There were so many things I could’ve written about this week, like the fantastic new Bookmarks bookstore in downtown Winston-Salem or about the woman at Sephora who asked if I was there “to do something about my eyebrows” (I was not) or about how much profanity one can use when your upstairs neighbor aggressively vacuums before breakfast. (REALLY, TODD? REALLY?!)
But then I saw a Facebook post from Noel and Shane Pauley, a Georgia couple who have gone viral because of their dopey hashtagged date night, one that made me raise one of my massive, tangled eyebrows and shout “Really?” for the first time since the dude upstairs stopped Dyson-ing each individual carpet fiber.
Last Friday, the Pauleys posted a picture of themselves grinning in front of their local Goodwill after deciding that they’d do something “hysterical” — Noel’s word — and buy clothes for each other in the store. The couple said they’d each spend $10 bucks, then go out in public in their new outfits and “act like it was completely normal!” After they selected each other’s casual separates, they went to Longhorn Steakhouse and probably both ripped their rotator cuffs trying to pat themselves on the back, because OMG THEY WOULDN’T EVER REALLY BUY CLOTHING AT GOODWILL, THAT’S THE JOKE!
I’m not one of the 290,000 people who gave them a virtual thumbs up on Facebook, because I don’t think this is cute or clever or adorable. Their toothy selfies should be distributed as a cautionary tale for what white privilege looks like: It’s playing dress-up in second-hand clothes before you cut into a ribeye, giggling to yourself about how you’d never really wear something like that, and there’s no way you’d ever reduce yourself to wearing someone else’s hand-me-downs, ugh!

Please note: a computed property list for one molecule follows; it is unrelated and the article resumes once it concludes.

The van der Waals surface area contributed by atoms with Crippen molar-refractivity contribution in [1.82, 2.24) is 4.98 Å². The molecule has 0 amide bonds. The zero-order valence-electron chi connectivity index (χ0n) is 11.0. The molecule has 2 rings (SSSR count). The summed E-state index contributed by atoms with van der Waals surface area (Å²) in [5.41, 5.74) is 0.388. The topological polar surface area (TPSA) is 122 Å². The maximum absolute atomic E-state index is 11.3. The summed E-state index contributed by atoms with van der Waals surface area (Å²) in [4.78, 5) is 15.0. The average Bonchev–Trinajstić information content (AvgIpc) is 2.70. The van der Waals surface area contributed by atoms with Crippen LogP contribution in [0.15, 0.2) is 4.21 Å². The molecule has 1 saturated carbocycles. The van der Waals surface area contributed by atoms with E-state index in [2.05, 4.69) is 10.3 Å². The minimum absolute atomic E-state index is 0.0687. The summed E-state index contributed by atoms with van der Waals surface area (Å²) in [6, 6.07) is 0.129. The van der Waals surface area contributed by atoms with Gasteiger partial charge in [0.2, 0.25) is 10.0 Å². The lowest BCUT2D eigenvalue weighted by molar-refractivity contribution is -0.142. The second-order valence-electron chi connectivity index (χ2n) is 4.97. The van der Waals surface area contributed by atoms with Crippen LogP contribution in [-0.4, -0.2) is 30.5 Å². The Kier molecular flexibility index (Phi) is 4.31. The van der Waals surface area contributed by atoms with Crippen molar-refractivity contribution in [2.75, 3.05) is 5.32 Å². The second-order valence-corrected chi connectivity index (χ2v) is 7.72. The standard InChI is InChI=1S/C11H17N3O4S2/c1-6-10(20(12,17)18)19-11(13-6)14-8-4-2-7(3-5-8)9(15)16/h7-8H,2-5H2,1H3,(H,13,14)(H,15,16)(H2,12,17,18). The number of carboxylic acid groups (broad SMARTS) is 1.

“We were hoping someone might think we were pitiful and buy our dinner, but no such luck,” Noel commented on her own blog post about their night out, which couldn’t have been more insensitive if she’d just written “Someone might’ve mistaken us for one of the poors!” LOL, LOL, LOL, amirite?!
“It just seems like, to do this, you’ve never had your options so limited that you could only shop at Goodwill,” Sarah Howell, the associate minister of worship and missions at Centenary United Methodist, told me. “They can’t relate to people who are seen by and ridiculed by broader society, because they can change out of those outfits when they get home. Other people have external markers of their poverty and their social status that they can’t just take off.”
In one of the previous paragraphs, Pauley said that people “snickered” at them as they walked into the restaurant and, although some of the other diners might’ve glanced toward their table between bites of overcooked calamari, “NO ONE said a word to us about our outfits.” That clearly says more about the other Longhorn customers than it says about the Pauleys themselves — and it also sort of implies that if Noel and Shane saw a couple wearing similarly unfashionable or outdated outfits, they’d lock eyes, lean across the smudged wooden table and say something like, “Well somebody had a big day at Goodwill.”